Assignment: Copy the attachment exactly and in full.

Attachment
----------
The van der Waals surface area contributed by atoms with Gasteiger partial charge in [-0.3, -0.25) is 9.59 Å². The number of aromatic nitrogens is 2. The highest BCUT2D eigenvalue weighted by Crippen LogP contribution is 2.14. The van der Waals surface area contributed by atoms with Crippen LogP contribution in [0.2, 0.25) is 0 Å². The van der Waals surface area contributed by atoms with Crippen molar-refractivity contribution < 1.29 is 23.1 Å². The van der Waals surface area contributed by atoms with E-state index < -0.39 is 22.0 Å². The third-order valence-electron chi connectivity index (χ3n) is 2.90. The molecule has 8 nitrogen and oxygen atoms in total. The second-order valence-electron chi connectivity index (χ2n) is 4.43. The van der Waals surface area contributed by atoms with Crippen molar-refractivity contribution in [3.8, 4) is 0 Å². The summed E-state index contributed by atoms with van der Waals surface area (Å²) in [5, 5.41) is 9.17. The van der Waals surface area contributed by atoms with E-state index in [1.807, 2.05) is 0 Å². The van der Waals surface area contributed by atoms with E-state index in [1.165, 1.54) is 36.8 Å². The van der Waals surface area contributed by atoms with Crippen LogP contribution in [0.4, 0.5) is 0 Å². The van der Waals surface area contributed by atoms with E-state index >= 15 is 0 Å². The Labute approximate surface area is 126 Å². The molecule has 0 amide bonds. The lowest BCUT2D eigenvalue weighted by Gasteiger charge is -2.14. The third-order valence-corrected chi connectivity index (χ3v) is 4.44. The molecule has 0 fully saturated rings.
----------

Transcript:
The van der Waals surface area contributed by atoms with Gasteiger partial charge in [-0.3, -0.25) is 9.59 Å². The number of aromatic nitrogens is 2. The highest BCUT2D eigenvalue weighted by Crippen LogP contribution is 2.14. The van der Waals surface area contributed by atoms with Crippen LogP contribution in [0.2, 0.25) is 0 Å². The van der Waals surface area contributed by atoms with Crippen molar-refractivity contribution < 1.29 is 23.1 Å². The van der Waals surface area contributed by atoms with E-state index < -0.39 is 22.0 Å². The third-order valence-electron chi connectivity index (χ3n) is 2.90. The molecule has 8 nitrogen and oxygen atoms in total. The second-order valence-electron chi connectivity index (χ2n) is 4.43. The van der Waals surface area contributed by atoms with Crippen molar-refractivity contribution in [3.8, 4) is 0 Å². The summed E-state index contributed by atoms with van der Waals surface area (Å²) in [5, 5.41) is 9.17. The van der Waals surface area contributed by atoms with E-state index in [1.807, 2.05) is 0 Å². The van der Waals surface area contributed by atoms with E-state index in [1.165, 1.54) is 36.8 Å². The van der Waals surface area contributed by atoms with Crippen LogP contribution in [0.4, 0.5) is 0 Å². The van der Waals surface area contributed by atoms with E-state index >= 15 is 0 Å². The Labute approximate surface area is 126 Å². The molecule has 0 amide bonds. The lowest BCUT2D eigenvalue weighted by Gasteiger charge is -2.14. The third-order valence-corrected chi connectivity index (χ3v) is 4.44. The molecule has 0 fully saturated rings.